There must be a genuine job available with a contract of employment long enough for an apprentice to complete their apprenticeship. Employers must pay an apprentice’s wages and the role must help them gain the knowledge, skills and behaviours they need to achieve the apprenticeship with support from you the employer.

Employers can select a training provider using our training provider search tool and agree on a total price
for the cost of training and assessment. For an apprenticeship standard, this should include the cost of the end-point assessment which must be agreed with the provider selected from our list of rated and reviewed training providers.

 

As an Employer you need to have:

  • an apprenticeship agreement in place
    with their apprentice for the duration of
    the apprenticeship
  • a commitment statement signed by the
    apprentice, their employer and the
    provider
  • a written agreement with providers, for
    employers who pay the apprenticeship
    levy and use the apprenticeship service,
    they will need to have a contract for
    services with their main provider
  • an apprenticeship in place for at least
    one year
  • the apprentice on the correct wage for
    their age, for the time they are in work,
    in off-the-job training and doing further
    study (Use our apprenticeship cost calculator)

 

We recommend viewing our support pages for more information, simply visit our homepage or request free one to one support via your member dashboard.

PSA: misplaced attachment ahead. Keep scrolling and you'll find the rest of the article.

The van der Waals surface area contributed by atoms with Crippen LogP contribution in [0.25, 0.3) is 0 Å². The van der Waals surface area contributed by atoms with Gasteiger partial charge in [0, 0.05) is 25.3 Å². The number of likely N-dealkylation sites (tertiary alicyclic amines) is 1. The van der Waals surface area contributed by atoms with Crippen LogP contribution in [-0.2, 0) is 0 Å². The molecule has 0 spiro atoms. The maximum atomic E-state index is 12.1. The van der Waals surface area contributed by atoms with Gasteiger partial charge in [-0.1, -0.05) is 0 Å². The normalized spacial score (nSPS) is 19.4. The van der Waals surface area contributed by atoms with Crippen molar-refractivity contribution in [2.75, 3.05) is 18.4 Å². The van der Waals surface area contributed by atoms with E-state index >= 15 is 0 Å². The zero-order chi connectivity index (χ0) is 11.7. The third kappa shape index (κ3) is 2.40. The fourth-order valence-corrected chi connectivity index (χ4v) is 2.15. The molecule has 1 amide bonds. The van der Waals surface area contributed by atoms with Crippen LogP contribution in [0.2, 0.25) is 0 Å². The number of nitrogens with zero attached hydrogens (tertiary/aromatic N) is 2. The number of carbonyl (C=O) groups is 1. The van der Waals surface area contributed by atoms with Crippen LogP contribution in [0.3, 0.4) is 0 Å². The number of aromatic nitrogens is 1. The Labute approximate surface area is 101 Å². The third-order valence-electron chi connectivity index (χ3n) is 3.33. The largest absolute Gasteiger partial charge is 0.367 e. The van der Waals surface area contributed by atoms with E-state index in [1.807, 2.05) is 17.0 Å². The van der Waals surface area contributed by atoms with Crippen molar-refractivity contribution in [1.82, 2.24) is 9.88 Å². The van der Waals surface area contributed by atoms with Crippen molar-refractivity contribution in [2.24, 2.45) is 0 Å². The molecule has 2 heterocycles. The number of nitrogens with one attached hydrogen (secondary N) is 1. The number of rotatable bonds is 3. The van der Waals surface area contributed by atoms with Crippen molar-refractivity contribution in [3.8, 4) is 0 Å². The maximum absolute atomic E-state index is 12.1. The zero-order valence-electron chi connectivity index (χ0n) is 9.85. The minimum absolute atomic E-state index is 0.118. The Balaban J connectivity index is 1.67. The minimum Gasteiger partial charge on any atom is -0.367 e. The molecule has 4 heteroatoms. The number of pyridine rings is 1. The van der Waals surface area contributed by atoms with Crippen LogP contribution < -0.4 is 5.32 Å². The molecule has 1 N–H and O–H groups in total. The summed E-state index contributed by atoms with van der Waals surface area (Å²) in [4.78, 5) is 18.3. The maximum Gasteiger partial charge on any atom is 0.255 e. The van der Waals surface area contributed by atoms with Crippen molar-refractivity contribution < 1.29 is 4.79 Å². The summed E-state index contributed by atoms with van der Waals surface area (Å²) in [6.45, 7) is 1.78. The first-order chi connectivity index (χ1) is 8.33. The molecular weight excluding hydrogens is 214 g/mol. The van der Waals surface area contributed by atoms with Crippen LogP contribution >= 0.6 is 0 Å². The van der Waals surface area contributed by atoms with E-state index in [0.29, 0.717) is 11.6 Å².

It is key to remember “Apprenticeships are jobs and apprentices are treated like anyone else in the workplace.”

Apprentices should be issued with an apprenticeship agreement which is a contract of employment, from the day they start to give them the same employment rights as any employee. Once an apprentice has completed their apprenticeship, they should continue to work as part of that organisation, and in some instances get the chance to progress on to a higher-level apprenticeship.

If the business is not able to offer continuing employment following the apprenticeship they still should offer certain support:

“There are occasions where an apprenticeship could be offered as a fixed term contract and where this happens, we would expect the employer to support apprentices to secure other employment and, at the very least, offer them an exit interview.” says the Skills Funding Agency.

When an employer takes on an apprentice, it essentially takes on an employee. Apprentices have the same employee rights as anyone else, except there is a pre-planned end to that employment which will be stated in the apprenticeship agreement.

Although apprentices will be training during the scheme, they should receive a regular wage and be entitled to holidays, fair working hours and rest breaks.

 

Working Hours

The limit for an average working week is 48 hours, or 40 if an apprentice or employee is under 18. People can work more than this in one week, but over a 17-week period, it must average out to less than this.

Apprentices, like employees, are also entitled to at least one 20-minute break for every six hours that you work and at least 11 hours off between shifts.

 

Holiday Entitlement

Apprentices are entitled to at least one and a half days’ paid holiday for every month of their training along with bank holidays. Apprentices also have the right to at least 24 hours free from work in a week or 48 hours free in two weeks. This increases to 48 hours free from work in a week if they are under 18.

 

Wages

Apprentices are paid a regular wage weekly or monthly, and pay tax and national insurance as normal.

The National Minimum Wage for apprentices can be found via this link: https://www.gov.uk/national-minimum-wage-rates

The rate applies to apprentices aged 16-18, and to those aged 19 or over who are in their first year of their training. All other apprentices are entitled to the national minimum wage for their age.